| by Pearl Thevanayagam
(July 14, 2013, London – Sri Lanka Guardian) Today will mark the 18th anniversary of my arrest for venturing into LTTE area. This was July 14, 1995 when the government soldiers under President Kumaratunga led by Defence Minister and the President’s uncle Anuruddha Ratwatte would send Jaffna Tamils marching single file all the way from town and villages of Jaffna to reach Vavuniya through Kilaly Lagoon, a much precarious waterway.
The air-force had bombed a church in Navaly a few weeks previously where civilians were asked to take refuge during an air raid to annihilate LTTE. Some 165 women, children and others were slaughtered in cold blood.
Journalists were barred into LTTE areas. I pleaded with Brigadier Sarath Munasinghe, the then military spokesman for the media, to give us permission to go to North and East. He cited our safety and refused permission.
I pretended to be an English teacher to cross Thandikulam and reach Jaffna to find out what exactly happened. Lasantha Wickrematunge, the then editor of Sunday Leader gave me carte blanche to go while I hid the fact from my colleagues and even my own mother, a widow who only had myself living with her out her seven children. They were abroad. Only Lasantha and the driver knew of my trip.
I was surrounded by some 20 or more plainclothes CID men at Vavuniya Station after spending three days in LTTE controlled area past Thandikulam on the way to Kilinochchi. I spent just 19 hours in detention at SP Nimal Leuke’s Police Station before a Reuters’ correspondent alerted Colombo to my plight.
Lakshman Kadirgamar - the then Foreign Minister - would ask the ICRC (International Committee of the Red Cross) which issued a statement the air-force had bombed the church to retract its statement. ICRC did not comply.
The LTTE did not have air power at the time. Yet, The church’s roof was destroyed through aerial bombing. The fact that the government’s aim was ethnic cleansing dawned on me for the first time and the accomplice and traitor to Tamils was Lakshman Kadirgamar. He had predecessors in the likes of P. Ramanathan and Arunachalam.
They chose to gain senatorial posts in the Sinhala government instead of asking for a separate state. Britain gave them a choice when they seceded independence to Sri Lanka to save further bloodshed following India’s bloody riots which resulted in millions of lives lost to send the Brits packing.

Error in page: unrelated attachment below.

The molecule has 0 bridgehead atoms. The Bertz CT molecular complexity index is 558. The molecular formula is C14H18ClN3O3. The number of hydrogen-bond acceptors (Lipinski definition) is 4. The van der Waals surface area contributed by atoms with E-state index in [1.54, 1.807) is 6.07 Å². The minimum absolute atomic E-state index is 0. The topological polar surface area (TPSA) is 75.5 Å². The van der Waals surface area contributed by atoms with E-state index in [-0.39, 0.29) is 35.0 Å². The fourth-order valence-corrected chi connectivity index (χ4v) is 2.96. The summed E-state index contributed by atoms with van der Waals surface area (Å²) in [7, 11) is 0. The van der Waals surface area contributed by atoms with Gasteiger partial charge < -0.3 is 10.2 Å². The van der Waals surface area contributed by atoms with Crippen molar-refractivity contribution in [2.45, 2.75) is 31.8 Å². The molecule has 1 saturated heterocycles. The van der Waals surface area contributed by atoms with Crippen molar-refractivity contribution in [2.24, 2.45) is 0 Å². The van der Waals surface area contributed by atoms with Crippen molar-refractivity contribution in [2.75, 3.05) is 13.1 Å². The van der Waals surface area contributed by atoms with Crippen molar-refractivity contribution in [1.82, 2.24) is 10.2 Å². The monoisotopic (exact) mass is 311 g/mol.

The 1995 exodus was only second to the July’83one when Tamils were systematically targeted by the Premadasa Government. DIG Rudra Rajasingham, uncle of Dr Darini Rajasingham Senanayake of the Neelan Thiruchelvam clan did not resign his post when JRJ refused to declare curfew for three days when Tamil homes and businesses were burned and looted and bodies lay on the streets of Colombo on the night of July 23, 1983.
National media had a blackout and front pages were left blank. Classical Sinhala music replaced news broadcast.
Tamils have time and again let down Tamils for their own selfish interests and one need only to look at Douglas Devananda, KP, Daya Master and others in the diaspora who while whipping up nationalism and pilfering their hard earned money would go on to feather their own nests.
It is no secret Douglas had lodges in the nineties for the fleeing civilians in Colombo at Rs50.00 per mat without a pillow. A colleague of mine at Weekend Express who was a senior lecturer at Jaffna University made use of his lodges to stay and earn a living as a journalist in order to support his wife and children in Jaffna.
Douglas owned ships plying between Trincomalee and Jaffna during the exodus of the mid-nineties thanks to his camaraderie with President Kumaratunga.
But I am veering off the subject at hand which is the muzzling of the media by the Sinhala governments be they UNP or SLFP. They are the same breed in different hues.
July is a dark month for Tamils and it is bounden on the Tamil minority to commemorate it and keep the world informed of the injustices meted out to Tamils since independence.
If Sunday Times and other mainstream media want to bury the past and move on, let them think again and think what if it happened to them.
(The writer has been a journalist for 24 years and worked in national newspapers as sub-editor, news reporter and news editor. She was Colombo Correspondent for Times of India and has contributed to Wall Street Journal where she was on work experience from The Graduate School of Journalism, UC Berkeley, California. Currently residing in UK she is also co-founder of EJN (Exiled Journalists Network) UK in 2005 the membership of which is 200 from 40 countries. She can be reached at firstname.lastname@example.org)